July public finance data - PwC comments

Aug 21, 2019

Commenting on July's public sector net borrowing figures, PwC chief economist John Hawksworth said:  

"Today's public finance data provide a further indication that the long period of falling budget deficits in the UK since 2009/10 is likely go into reverse in 2019/20. This partly reflects a slowing economy and partly government action to cut taxes from April and ease off on austerity as we approach Brexit.

For the first four months of this financial year, public borrowing is estimated at £16 billion, which is £6 billion more than in the same period last year. The budget surplus of £1.3 billion in July, which is always a good month for the public finances due to self-assessment receipts, was also £2.2 billion smaller than the surplus last July.

For the financial year to date, the widening budget deficit reflects central government receipts rising by only 2.3% compared to last year, whereas central government spending is up by 5.3%. It is still early days in the financial year, but if these trends continue then the budget deficit for 2019/20 as a whole could be higher than the OBR's March forecast of £29.3 billion, excluding the impact of methodological changes. 

The ONS also now estimates that changing methodological treatment of student loans to be introduced from next month will add around £12 billion to the budget deficit in 2018/19 (or £13 billion including some other smaller methodological changes).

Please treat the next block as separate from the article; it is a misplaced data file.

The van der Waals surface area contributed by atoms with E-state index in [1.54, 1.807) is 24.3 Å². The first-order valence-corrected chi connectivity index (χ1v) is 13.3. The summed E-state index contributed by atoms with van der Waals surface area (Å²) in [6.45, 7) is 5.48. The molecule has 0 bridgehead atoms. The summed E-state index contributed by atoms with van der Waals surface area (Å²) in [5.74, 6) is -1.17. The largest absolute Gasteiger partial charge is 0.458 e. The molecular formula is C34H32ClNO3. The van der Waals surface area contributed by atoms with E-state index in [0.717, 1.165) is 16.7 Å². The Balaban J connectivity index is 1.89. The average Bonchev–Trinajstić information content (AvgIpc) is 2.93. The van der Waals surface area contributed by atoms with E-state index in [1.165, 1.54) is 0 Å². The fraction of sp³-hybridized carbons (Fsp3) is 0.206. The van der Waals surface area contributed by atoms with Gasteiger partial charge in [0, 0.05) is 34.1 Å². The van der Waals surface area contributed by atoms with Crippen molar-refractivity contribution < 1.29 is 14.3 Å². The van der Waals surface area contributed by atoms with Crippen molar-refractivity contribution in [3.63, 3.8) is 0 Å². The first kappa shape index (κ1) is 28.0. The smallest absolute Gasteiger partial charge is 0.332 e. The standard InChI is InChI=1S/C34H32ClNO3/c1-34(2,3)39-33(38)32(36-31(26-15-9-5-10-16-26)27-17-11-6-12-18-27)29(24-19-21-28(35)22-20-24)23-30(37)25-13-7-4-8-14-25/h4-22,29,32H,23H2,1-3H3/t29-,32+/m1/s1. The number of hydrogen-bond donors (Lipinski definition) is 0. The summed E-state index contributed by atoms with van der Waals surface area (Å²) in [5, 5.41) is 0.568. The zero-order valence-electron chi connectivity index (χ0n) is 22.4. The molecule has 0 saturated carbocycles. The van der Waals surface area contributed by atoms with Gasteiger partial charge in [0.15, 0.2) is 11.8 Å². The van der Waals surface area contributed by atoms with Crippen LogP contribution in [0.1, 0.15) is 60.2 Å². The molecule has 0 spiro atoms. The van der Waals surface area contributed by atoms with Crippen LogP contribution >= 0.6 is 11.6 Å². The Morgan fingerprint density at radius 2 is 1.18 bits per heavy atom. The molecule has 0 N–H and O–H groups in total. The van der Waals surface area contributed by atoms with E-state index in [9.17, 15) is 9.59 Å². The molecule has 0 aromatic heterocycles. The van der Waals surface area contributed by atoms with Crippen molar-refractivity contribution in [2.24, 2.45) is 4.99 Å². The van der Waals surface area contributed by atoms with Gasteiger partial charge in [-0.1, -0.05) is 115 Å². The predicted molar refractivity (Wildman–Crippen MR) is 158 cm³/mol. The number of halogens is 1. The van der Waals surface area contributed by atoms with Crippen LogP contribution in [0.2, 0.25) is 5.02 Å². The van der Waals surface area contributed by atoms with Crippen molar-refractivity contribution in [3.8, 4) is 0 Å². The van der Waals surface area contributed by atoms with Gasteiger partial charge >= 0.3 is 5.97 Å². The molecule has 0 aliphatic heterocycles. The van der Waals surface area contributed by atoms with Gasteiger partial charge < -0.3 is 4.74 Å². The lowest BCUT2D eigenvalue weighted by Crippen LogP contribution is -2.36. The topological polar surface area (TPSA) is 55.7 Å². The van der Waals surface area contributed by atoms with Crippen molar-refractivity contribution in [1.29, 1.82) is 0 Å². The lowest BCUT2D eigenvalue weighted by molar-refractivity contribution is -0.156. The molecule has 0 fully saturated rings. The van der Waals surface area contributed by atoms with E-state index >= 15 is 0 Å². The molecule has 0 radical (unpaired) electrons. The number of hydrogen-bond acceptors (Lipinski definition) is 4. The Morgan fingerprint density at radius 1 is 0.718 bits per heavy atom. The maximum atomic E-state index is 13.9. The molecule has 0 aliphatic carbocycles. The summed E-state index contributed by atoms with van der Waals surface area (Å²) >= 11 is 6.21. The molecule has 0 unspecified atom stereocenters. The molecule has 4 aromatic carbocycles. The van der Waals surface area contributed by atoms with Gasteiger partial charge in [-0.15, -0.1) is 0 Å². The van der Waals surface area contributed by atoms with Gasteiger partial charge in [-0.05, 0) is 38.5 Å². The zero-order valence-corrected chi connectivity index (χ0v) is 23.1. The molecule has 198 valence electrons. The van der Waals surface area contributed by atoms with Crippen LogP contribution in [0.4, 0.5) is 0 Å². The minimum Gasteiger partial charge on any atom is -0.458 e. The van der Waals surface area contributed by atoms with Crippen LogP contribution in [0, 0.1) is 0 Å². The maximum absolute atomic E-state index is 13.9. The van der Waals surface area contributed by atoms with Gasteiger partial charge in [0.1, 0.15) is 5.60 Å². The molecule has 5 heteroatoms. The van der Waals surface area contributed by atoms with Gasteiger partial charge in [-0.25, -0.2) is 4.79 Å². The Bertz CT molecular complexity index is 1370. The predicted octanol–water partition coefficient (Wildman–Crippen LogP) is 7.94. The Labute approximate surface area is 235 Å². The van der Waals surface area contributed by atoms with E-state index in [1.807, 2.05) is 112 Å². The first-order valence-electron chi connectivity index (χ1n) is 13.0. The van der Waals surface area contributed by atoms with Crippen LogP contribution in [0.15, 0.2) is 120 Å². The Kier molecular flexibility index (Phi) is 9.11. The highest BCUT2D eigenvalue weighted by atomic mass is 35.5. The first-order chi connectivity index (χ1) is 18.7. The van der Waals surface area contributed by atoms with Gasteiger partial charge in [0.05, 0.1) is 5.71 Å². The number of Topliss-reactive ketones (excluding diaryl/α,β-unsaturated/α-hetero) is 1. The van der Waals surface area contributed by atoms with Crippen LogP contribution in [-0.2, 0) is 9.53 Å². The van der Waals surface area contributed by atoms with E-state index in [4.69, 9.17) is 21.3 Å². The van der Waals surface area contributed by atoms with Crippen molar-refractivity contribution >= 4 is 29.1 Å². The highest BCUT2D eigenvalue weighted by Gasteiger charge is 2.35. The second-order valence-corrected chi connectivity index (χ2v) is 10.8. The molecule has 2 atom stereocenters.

Looking ahead, both these methodological changes and the deteriorating trend in the budget deficit in recent months will eat into the £26.6 billion headroom that the OBR estimated in March that the government had in meeting its short term fiscal target to keep the budget deficit below 2% of GDP in 2020/21. 

If, as expected, the new Chancellor adds £2 billion or more to planned public spending in 2020/21 in the one year spending review scheduled for next month, this will further narrow the fiscal headroom available. But supporting the economy through potential Brexit-related turbulence is likely to be the top priority in the spending review and Budget this autumn, even if this implies some further widening of the budget deficit next year."

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